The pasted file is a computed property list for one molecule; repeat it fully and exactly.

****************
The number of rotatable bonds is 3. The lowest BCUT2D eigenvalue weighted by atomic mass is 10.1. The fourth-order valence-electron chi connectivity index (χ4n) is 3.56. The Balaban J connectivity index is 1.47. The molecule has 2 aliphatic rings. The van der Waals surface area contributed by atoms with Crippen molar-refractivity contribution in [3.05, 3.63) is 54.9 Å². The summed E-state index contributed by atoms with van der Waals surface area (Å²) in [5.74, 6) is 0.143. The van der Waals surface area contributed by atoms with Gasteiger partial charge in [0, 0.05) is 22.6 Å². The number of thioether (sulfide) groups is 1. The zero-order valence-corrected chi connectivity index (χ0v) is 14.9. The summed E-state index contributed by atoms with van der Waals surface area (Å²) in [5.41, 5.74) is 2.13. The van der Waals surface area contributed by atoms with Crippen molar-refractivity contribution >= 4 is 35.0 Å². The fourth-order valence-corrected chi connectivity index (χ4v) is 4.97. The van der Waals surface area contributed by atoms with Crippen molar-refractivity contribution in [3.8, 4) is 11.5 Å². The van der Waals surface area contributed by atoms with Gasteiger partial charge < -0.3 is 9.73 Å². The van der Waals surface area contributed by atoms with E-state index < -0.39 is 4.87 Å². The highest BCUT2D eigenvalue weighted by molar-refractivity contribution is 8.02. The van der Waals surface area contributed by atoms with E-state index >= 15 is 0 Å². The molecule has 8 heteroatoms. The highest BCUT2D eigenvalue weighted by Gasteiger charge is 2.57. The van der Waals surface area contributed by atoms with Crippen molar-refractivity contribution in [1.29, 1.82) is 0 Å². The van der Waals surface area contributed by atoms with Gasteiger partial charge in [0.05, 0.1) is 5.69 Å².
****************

The number of rotatable bonds is 3. The lowest BCUT2D eigenvalue weighted by atomic mass is 10.1. The fourth-order valence-electron chi connectivity index (χ4n) is 3.56. The Balaban J connectivity index is 1.47. The molecule has 2 aliphatic rings. The van der Waals surface area contributed by atoms with Crippen molar-refractivity contribution in [3.05, 3.63) is 54.9 Å². The summed E-state index contributed by atoms with van der Waals surface area (Å²) in [5.74, 6) is 0.143. The van der Waals surface area contributed by atoms with Gasteiger partial charge in [0, 0.05) is 22.6 Å². The number of thioether (sulfide) groups is 1. The zero-order valence-corrected chi connectivity index (χ0v) is 14.9. The summed E-state index contributed by atoms with van der Waals surface area (Å²) in [5.41, 5.74) is 2.13. The van der Waals surface area contributed by atoms with Crippen molar-refractivity contribution >= 4 is 35.0 Å². The fourth-order valence-corrected chi connectivity index (χ4v) is 4.97. The van der Waals surface area contributed by atoms with Crippen molar-refractivity contribution in [3.8, 4) is 11.5 Å². The van der Waals surface area contributed by atoms with Gasteiger partial charge < -0.3 is 9.73 Å². The van der Waals surface area contributed by atoms with E-state index < -0.39 is 4.87 Å². The highest BCUT2D eigenvalue weighted by molar-refractivity contribution is 8.02. The van der Waals surface area contributed by atoms with E-state index >= 15 is 0 Å². The molecule has 8 heteroatoms. The highest BCUT2D eigenvalue weighted by Gasteiger charge is 2.57. The van der Waals surface area contributed by atoms with Crippen molar-refractivity contribution in [1.29, 1.82) is 0 Å². The van der Waals surface area contributed by atoms with Gasteiger partial charge in [0.05, 0.1) is 5.69 Å².